Brisbane Local Food

Growing local

Hope everyone enjoys the pics of my garden.. I love it most of the time but best of all when I've weeded everything and its all neat and tidy an has beautiful rows of stuff planted everywhere.

This is my first 2 paths. I've still got to put one more in on the right of this picture but my tomatos are too close to the edge and I'm not willing to sacrifice them at the moment. I've also got to put a front edge to each of them and them my kids should have no excuse for stepping on anything. I was really optimistic and have planted 3 broccoli seedlings right at the front of the main bed and am just praying that they don;t get stood on before I can put the front edge on. I'm going to get hubby to hammer in the posts some more. I actually have 4 beds but as you can see, one is completely useless in winter due to shade from the 6ft fence.

From the back, old brocoli that I'm still harvesting florets from, new eggplant and capsicum seedling, coriander, shallots, silverbeet, about 8 week old broccoli and 3 little tiny seedlings right at the front. Also in amongst it all is plenty of self seeded lettuce seedlings popping up.

The pumpkin/sweet potato jungle before I cut it back

The mornings harvest of pumpkins. Had 3 more but something (possums or rats) had already gotten into them. I still have about 5 more little ones that I'll let grow before cutting back the back part of the jungle.

The aftermath of cutting back the pumpkins. They had completely overgrown my little fruit trees (a multigraft lemon/lime/ orange, cumquat and kaffire lime) and I figured i would just pile them up and let them disintergrate into mulch.

My beautiful lush tomato plants also being invaded by the sweet potato vine and the pumpkin. I've only got 2 plants but am currently harvesting about 12 a day and they are the best flavoured tomatos I;ve ever grown.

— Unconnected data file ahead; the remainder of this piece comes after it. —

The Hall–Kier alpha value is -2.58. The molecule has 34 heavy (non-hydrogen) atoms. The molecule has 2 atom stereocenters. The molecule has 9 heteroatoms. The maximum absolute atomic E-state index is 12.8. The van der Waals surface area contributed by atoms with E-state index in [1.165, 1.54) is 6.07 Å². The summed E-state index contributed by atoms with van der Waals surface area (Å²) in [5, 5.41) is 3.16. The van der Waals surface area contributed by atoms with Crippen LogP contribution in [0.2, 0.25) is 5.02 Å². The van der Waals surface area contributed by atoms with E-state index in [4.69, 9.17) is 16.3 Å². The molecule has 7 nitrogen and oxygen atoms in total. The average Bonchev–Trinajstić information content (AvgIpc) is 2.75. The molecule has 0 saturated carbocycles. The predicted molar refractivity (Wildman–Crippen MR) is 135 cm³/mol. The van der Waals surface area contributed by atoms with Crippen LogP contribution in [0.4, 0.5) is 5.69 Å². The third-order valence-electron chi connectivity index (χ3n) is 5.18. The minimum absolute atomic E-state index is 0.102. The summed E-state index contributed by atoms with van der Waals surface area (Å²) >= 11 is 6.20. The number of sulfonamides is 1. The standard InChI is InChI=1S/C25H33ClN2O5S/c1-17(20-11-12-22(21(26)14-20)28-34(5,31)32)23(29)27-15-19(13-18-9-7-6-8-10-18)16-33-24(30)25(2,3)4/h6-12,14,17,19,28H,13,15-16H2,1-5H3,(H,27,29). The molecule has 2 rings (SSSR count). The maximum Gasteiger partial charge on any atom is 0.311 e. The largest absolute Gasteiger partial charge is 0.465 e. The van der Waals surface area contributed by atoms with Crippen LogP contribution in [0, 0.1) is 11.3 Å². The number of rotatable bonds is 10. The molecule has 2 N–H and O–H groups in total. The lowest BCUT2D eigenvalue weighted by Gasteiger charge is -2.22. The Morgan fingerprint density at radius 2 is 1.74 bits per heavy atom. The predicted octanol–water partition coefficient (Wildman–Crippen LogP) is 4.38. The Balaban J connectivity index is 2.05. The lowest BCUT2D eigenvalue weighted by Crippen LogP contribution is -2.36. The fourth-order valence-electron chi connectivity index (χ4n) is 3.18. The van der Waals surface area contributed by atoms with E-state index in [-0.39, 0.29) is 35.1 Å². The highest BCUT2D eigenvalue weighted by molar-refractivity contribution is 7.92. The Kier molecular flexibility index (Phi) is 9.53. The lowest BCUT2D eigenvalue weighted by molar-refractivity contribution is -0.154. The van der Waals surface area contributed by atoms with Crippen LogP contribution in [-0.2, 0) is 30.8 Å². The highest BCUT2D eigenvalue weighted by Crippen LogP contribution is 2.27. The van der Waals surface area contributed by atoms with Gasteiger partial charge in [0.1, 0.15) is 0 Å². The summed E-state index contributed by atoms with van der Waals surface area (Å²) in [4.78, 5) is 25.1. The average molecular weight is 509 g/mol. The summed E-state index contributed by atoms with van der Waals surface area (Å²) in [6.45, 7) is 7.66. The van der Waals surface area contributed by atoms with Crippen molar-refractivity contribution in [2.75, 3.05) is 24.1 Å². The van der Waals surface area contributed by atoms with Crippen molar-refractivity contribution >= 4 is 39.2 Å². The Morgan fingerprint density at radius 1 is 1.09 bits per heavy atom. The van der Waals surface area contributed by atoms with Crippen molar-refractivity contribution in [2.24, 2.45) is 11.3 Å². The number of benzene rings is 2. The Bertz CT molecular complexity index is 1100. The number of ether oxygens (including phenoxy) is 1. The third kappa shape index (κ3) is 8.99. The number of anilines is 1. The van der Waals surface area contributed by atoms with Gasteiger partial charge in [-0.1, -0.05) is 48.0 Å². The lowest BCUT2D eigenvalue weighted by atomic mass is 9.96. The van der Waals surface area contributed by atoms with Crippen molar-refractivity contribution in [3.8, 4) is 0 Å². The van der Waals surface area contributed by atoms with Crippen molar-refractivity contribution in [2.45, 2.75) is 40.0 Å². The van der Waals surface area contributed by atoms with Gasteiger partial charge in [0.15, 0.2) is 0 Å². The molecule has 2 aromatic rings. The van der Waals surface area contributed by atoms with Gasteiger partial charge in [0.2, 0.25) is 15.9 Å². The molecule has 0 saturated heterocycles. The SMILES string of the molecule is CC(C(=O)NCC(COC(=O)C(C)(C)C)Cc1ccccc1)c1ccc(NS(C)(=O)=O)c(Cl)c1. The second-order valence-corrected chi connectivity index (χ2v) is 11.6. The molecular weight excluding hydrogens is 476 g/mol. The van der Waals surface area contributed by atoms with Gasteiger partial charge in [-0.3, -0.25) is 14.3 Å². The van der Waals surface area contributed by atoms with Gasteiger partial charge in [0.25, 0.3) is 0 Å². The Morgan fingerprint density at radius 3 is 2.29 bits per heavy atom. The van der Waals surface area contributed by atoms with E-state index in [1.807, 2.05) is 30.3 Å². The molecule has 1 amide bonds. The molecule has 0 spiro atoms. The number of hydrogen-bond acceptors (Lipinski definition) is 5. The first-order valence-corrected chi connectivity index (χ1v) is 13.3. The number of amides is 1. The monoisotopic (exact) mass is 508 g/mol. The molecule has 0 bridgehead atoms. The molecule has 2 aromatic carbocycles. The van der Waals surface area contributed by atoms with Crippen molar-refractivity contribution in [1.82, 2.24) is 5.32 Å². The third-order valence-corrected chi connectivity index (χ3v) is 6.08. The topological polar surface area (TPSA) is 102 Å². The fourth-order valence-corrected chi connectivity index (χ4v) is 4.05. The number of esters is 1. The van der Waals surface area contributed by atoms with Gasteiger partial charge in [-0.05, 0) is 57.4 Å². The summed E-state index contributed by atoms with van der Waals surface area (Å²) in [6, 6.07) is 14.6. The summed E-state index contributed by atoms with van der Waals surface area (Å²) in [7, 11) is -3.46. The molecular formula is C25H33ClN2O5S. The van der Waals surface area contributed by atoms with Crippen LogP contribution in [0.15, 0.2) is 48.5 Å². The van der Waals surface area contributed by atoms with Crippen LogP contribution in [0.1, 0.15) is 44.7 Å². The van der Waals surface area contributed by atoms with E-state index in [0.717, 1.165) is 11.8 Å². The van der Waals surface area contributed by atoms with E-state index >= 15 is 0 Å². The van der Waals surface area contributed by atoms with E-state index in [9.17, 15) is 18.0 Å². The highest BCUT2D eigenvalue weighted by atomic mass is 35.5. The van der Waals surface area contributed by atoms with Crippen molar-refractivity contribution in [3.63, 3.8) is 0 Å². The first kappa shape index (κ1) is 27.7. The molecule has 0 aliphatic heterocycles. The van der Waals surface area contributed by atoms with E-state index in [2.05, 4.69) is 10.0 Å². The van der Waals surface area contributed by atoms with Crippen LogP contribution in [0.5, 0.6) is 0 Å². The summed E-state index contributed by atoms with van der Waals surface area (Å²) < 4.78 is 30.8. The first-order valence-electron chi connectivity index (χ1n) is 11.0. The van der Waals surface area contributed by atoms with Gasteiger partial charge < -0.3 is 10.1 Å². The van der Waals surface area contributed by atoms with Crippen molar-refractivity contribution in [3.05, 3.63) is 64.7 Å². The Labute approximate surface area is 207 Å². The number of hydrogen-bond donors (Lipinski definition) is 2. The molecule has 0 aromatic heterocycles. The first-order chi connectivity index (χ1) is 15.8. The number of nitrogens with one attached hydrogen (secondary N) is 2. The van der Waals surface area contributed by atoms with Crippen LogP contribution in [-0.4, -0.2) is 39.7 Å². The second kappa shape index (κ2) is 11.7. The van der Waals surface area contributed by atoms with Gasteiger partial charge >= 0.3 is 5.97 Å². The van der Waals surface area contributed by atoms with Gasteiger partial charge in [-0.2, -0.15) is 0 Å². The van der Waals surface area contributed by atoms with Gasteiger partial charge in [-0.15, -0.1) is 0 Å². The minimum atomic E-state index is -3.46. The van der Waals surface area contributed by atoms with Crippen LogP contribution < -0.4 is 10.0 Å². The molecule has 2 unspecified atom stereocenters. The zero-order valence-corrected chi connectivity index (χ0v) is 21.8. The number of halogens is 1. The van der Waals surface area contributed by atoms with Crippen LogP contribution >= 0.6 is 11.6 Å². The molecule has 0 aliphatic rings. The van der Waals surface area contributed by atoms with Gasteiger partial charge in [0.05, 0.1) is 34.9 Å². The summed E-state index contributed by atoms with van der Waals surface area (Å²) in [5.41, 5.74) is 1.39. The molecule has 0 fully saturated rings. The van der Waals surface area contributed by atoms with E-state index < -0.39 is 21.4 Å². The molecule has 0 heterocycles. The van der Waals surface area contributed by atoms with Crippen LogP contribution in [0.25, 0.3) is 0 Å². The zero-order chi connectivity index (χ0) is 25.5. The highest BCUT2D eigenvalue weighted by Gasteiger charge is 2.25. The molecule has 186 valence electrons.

up close and personal :)

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Comment by Susan on July 19, 2010 at 17:05
I still keep planting broccoli until late september but I put the last lot of seedlings in that shaded bed from the end of august, mulch really well and I plant something tall like corn in front of them which tends to protect them from the harsh afternoon sun. The variety I plant at the end is yates summer green and I have managed to harvest broccoli until end of November/start december this way. About the eggplants and caps, I was still harvesting eggplants from my 2 yr old eggplant bush last week until I decided to put my paths in and it was in the way. I didn't start these from seeds, just bought seedlings from bunnings and planted them about 4 weeks ago. and they seem to be doing fine.(my caps already has flower buds but as its still only 15cm high, i've been ripping them off. Pumpkins - I've never grown them deliberately, they always seem to pop up in my compost heap and I just let them do their thing. When they ripen, they ripen :) I never knew they weren't supposed to grow in winter so maybe thats it :)
Comment by Donna on July 19, 2010 at 15:08
Susan, I didn't think you could be starting eggplant or capsicum yet... and also still getting pumpkins to ripen - I ripped mine out in autumn despite that being their most prolific flowering time!